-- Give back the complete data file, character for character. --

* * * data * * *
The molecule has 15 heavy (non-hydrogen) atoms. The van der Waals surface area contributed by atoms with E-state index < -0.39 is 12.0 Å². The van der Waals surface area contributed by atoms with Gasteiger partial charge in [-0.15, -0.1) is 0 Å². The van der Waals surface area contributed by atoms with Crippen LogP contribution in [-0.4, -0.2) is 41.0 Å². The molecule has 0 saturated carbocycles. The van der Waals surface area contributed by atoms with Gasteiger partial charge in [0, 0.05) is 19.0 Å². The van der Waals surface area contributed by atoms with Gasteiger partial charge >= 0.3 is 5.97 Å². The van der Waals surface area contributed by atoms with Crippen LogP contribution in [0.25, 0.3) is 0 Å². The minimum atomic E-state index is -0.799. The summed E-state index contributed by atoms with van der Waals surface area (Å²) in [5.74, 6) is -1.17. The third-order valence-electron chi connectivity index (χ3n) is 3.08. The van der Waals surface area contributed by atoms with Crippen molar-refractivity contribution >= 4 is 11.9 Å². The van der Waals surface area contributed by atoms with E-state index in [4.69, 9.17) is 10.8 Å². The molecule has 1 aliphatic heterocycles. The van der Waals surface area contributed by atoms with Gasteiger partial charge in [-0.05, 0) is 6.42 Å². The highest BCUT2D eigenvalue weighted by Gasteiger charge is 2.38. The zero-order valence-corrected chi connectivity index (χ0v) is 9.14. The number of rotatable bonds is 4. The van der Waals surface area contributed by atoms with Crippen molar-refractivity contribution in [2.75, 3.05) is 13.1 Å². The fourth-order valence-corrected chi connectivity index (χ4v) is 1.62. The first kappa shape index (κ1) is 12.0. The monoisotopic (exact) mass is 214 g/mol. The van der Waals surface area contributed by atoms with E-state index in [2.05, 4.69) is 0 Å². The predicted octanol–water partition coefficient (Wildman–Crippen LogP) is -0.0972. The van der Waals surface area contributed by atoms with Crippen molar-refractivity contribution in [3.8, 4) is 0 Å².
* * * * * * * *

The molecule has 15 heavy (non-hydrogen) atoms. The van der Waals surface area contributed by atoms with E-state index < -0.39 is 12.0 Å². The van der Waals surface area contributed by atoms with Gasteiger partial charge in [-0.15, -0.1) is 0 Å². The van der Waals surface area contributed by atoms with Crippen LogP contribution in [-0.4, -0.2) is 41.0 Å². The molecule has 0 saturated carbocycles. The van der Waals surface area contributed by atoms with Gasteiger partial charge in [0, 0.05) is 19.0 Å². The van der Waals surface area contributed by atoms with Gasteiger partial charge >= 0.3 is 5.97 Å². The van der Waals surface area contributed by atoms with Crippen LogP contribution in [0.25, 0.3) is 0 Å². The minimum atomic E-state index is -0.799. The summed E-state index contributed by atoms with van der Waals surface area (Å²) in [5.74, 6) is -1.17. The third-order valence-electron chi connectivity index (χ3n) is 3.08. The van der Waals surface area contributed by atoms with Crippen molar-refractivity contribution >= 4 is 11.9 Å². The van der Waals surface area contributed by atoms with E-state index in [4.69, 9.17) is 10.8 Å². The molecule has 1 aliphatic heterocycles. The van der Waals surface area contributed by atoms with Gasteiger partial charge in [-0.05, 0) is 6.42 Å². The highest BCUT2D eigenvalue weighted by Gasteiger charge is 2.38. The zero-order valence-corrected chi connectivity index (χ0v) is 9.14. The number of rotatable bonds is 4. The van der Waals surface area contributed by atoms with Crippen molar-refractivity contribution in [2.75, 3.05) is 13.1 Å². The fourth-order valence-corrected chi connectivity index (χ4v) is 1.62. The first kappa shape index (κ1) is 12.0. The monoisotopic (exact) mass is 214 g/mol. The van der Waals surface area contributed by atoms with E-state index in [2.05, 4.69) is 0 Å². The predicted octanol–water partition coefficient (Wildman–Crippen LogP) is -0.0972. The van der Waals surface area contributed by atoms with Crippen molar-refractivity contribution in [3.8, 4) is 0 Å².